In episode 26 of The Muscle Engineer Podcast I’m joined by dr. Mike Israetel for a conversation about performance enhancing drugs and various circumstances where their usage may or may not be appropriate.

Topics discussed with time stamps:

4:30 Basic overview of what performance enhancing drugs (PED’s) are

9:06 Mike’s thoughts on teenagers taking PED’s within a couple weeks or months of training

22:45 A discussion about trying to impress women by taking PED’s and the type of physique that is appealing to most women

30:24 Mike’s thoughts on people being frustrated with not seeing results after 1-3 years of training because they don’t know how to train and eat properly and taking gear as a “shortcut” to achieve a physique perfectly achievably naturally

44:40 Young “trainers” using PED’s and using their physique as a justification that they know what they are doing and a general discussion about what to look for when you’re looking for a coach

54:07 Impostor syndrome and the value of taking care of your own physique as a coach

58:39 Unethical practices some trainers do

1:00:57 Coaches who work with enhanced posting their results and insinuating that other coaches who don’t produce similar results are doing something wrong

1:09:40 My main take-aways from the episode

The Iron Culture podcast episode Mike was on:

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Episode 19 of The Muscle Engineer Podcast is a roundtable discussion dissecting the topic of deloading, which was originally released as episode 99 of Abel Csabai’s Sustainable Self Development podcast.

In this episode Abel, Vincent Sparagna and myself pretty much beat to death deloading in an episode that’s – in my obviously biased opinion – the most in-depth yet practical discussion on the matter.

Topics addressed with time stamps:

5:24 – What is deloading and what’s the purpose behind it?

9:54 –  Are deloads necessary or could you get away with not taking them?

12:20 – Is there a need to pre-schedule deloads?

20:36 – “Reactive” deloads; pros and cons

36:00 – The psychological impact of deloads

44:28 – Building up volume over the weeks up to your MRV, overreaching and then deloading

53:38 – Issues with purposeful overreaching and hitting your MRV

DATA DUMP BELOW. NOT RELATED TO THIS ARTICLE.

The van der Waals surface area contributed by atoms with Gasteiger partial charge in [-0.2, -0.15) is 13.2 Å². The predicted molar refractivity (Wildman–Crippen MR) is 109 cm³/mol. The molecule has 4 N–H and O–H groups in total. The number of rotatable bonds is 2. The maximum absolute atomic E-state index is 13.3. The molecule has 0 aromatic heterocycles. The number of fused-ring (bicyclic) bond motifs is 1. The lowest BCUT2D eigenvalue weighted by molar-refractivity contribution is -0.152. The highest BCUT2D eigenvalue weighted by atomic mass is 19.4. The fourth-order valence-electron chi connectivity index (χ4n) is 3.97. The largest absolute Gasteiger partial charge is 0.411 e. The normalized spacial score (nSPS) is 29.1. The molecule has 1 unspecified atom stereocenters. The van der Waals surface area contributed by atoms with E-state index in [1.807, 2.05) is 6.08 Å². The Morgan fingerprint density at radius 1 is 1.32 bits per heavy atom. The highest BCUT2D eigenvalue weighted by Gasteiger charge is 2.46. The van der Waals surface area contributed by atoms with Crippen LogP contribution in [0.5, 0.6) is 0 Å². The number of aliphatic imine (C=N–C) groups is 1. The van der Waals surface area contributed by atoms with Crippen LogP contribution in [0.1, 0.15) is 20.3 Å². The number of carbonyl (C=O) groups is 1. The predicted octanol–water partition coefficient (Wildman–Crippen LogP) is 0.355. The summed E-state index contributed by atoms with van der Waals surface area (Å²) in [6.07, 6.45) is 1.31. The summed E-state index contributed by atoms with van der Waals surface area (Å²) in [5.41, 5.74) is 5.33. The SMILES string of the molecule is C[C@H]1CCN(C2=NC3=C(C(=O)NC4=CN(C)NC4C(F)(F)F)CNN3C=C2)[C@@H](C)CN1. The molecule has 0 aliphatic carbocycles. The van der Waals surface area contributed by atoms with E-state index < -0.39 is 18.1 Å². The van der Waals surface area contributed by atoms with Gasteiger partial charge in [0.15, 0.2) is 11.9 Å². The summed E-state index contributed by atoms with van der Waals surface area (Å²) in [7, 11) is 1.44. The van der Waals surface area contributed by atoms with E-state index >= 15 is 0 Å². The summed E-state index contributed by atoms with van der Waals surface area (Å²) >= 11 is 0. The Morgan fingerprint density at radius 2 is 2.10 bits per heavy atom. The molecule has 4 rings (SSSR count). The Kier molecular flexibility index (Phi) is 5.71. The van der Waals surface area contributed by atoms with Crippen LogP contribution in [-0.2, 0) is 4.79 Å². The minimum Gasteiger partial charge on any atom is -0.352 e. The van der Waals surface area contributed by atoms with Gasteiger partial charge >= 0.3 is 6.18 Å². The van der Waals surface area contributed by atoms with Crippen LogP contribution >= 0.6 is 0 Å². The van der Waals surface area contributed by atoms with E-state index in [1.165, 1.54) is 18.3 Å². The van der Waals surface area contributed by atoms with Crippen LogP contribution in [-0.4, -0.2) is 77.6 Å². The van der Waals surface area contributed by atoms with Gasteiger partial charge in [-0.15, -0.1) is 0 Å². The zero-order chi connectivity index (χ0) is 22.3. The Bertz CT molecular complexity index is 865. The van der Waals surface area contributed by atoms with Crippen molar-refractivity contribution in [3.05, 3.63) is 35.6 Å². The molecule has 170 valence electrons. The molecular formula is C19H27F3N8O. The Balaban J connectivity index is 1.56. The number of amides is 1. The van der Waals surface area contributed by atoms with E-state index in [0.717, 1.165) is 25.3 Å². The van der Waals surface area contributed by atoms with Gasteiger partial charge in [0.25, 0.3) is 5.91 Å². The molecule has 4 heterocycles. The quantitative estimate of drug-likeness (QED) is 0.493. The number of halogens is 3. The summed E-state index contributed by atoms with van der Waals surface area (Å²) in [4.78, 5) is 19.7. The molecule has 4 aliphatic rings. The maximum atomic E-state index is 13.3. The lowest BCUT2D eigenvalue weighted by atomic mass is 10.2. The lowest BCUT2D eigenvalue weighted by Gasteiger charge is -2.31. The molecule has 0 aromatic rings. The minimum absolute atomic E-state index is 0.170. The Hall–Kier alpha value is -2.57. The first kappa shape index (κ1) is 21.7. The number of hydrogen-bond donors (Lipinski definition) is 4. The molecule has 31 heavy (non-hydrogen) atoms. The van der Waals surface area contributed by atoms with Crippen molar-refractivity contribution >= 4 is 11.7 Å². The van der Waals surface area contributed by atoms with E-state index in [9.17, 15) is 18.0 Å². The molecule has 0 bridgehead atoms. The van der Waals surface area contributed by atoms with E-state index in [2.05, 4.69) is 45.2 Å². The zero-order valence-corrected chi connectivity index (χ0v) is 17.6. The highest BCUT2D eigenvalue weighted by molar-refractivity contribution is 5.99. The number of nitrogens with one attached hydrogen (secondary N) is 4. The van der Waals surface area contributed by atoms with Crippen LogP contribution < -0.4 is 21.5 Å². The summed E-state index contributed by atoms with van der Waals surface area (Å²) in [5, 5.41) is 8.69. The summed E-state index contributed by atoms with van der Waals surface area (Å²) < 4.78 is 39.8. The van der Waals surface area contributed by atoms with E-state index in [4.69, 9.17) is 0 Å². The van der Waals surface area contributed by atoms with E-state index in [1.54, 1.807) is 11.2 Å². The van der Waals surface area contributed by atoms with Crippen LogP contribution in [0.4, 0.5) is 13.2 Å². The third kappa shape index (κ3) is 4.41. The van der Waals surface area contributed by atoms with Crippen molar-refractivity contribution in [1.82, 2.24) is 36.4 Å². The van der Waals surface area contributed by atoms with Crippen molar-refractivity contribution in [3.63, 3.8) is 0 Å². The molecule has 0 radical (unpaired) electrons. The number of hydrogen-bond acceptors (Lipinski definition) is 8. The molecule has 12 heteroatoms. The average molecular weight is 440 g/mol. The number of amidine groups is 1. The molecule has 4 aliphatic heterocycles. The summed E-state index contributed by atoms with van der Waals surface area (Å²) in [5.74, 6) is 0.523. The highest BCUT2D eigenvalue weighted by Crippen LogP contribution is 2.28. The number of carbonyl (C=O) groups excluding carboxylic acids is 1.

1:01:06 – How each of us likes to use deloads in practice

1:13:22 – Cardio during deloads

1:15:53 – How should you manipulate your food intake during a deload?

1:20:30 – The summary of what we discussed and my practical suggestions  / take-aways

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Episode 18 of The Muscle Engineer Podcast marks my first appearance as a podcast guest, having been featured on episode 98 of Abel Csabai’s Sustainable Self Development podcast, where we discussed progressive overload and different methods of progressing your training.

Topics discussed with time stamps:

2:41 My background

8:35 – What should we know about progressive overload

14:41 – The advantages and disadvantages of progressing in weight

21:48 – What to do when you can’t keep adding weight

25:17 – Progressing by adding reps

39:28 – The utility of down-sets (dropping the weight in subsequent sets)

42:34 – Adding sets over weeks (progressing in volume)

49:16 – Issues with adding sets

57:35 – My final recommendations for easy and practical progression

1:01:35 – Where can you find more about me?

1:03:50 My top 3 take-aways from this episode

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In episode 14 of The Muscle Engineer Podcast I’m joined by Dr. Scott Stevenson for the second part of our conversation about muscle hypertrophy and the best ways to grow muscle. If you haven’t listened to the first part, make sure to check out episode 13 too!

Topics discussed with time stamps:

1:44 Which is the most important factor for hypertrophy, volume or intensity, taking into account variability in response to training between different people?

18:18 Should you take all sets to failure or leave a couple of reps in reserve, to accumulate more overall volume (work)?

27:10 Switching a mental switch before each training session and using mental imagery to improve your workouts

30:32 Putting things into the perspective of long term sustainability and remaining injury free

35:10 The evolutionary value of being dissatisfied with where you are and using that to move you forward

41:54 Where to find Scott online and closing thoughts

44:54 My top 3 key messages from this episode

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In episode 13 of The Muscle Engineer Podcast I’m joined by Dr. Scott W. Stevenson, an applied exercise physiologist (PhD from University of Georgia, ACSM and NSCA-certified), licensed acupuncturist (State of Florida) and competitive bodybuilder (four overall titles, including the 2009 NPC Mr. Arizona, and four top 5 national level showings). Scott has over 35 years in the gym and two decades of experience personal training and coaching online.

Scott believes in keeping an open “beginner’s minded” approach to finding what works, while blending his experience, Western science and Eastern medicine. He coaches from the perspective of educator, hoping his clients will eventually move beyond his guidance.  He’s a former college professor (Cal Poly Pomona), academic dean and instructor (ASAOM), columnist for EliteFTS™, and adjunct professor at University of Tampa.  Scott has published in the peer-reviewed scientific literature and his lay bodybuilding articles have appeared in Musclemag and Flex magazine.